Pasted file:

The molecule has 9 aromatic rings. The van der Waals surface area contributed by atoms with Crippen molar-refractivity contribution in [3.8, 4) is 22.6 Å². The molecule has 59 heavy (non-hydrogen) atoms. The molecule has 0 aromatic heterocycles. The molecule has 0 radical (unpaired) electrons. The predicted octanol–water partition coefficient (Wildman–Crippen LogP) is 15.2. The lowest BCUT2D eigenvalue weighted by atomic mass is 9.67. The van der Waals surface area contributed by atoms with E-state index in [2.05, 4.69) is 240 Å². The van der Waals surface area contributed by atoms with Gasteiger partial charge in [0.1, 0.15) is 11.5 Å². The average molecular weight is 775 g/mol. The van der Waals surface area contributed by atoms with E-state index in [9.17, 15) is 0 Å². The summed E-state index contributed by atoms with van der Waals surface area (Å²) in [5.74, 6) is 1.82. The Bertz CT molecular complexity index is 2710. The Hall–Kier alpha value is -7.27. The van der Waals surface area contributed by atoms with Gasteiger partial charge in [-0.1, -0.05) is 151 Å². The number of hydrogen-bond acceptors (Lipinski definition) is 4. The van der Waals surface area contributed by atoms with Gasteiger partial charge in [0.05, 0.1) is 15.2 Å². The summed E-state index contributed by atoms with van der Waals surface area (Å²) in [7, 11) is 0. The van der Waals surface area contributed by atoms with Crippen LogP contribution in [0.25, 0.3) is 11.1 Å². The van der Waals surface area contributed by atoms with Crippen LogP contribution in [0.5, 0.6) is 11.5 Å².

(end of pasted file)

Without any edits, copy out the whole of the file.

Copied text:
The molecule has 9 aromatic rings. The van der Waals surface area contributed by atoms with Crippen molar-refractivity contribution in [3.8, 4) is 22.6 Å². The molecule has 59 heavy (non-hydrogen) atoms. The molecule has 0 aromatic heterocycles. The molecule has 0 radical (unpaired) electrons. The predicted octanol–water partition coefficient (Wildman–Crippen LogP) is 15.2. The lowest BCUT2D eigenvalue weighted by atomic mass is 9.67. The van der Waals surface area contributed by atoms with E-state index in [2.05, 4.69) is 240 Å². The van der Waals surface area contributed by atoms with Gasteiger partial charge in [0.1, 0.15) is 11.5 Å². The average molecular weight is 775 g/mol. The van der Waals surface area contributed by atoms with E-state index in [9.17, 15) is 0 Å². The summed E-state index contributed by atoms with van der Waals surface area (Å²) in [5.74, 6) is 1.82. The Bertz CT molecular complexity index is 2710. The Hall–Kier alpha value is -7.27. The van der Waals surface area contributed by atoms with Gasteiger partial charge in [-0.1, -0.05) is 151 Å². The number of hydrogen-bond acceptors (Lipinski definition) is 4. The van der Waals surface area contributed by atoms with Gasteiger partial charge in [0.05, 0.1) is 15.2 Å². The summed E-state index contributed by atoms with van der Waals surface area (Å²) in [7, 11) is 0. The van der Waals surface area contributed by atoms with Crippen LogP contribution in [0.25, 0.3) is 11.1 Å². The van der Waals surface area contributed by atoms with Crippen LogP contribution in [0.5, 0.6) is 11.5 Å².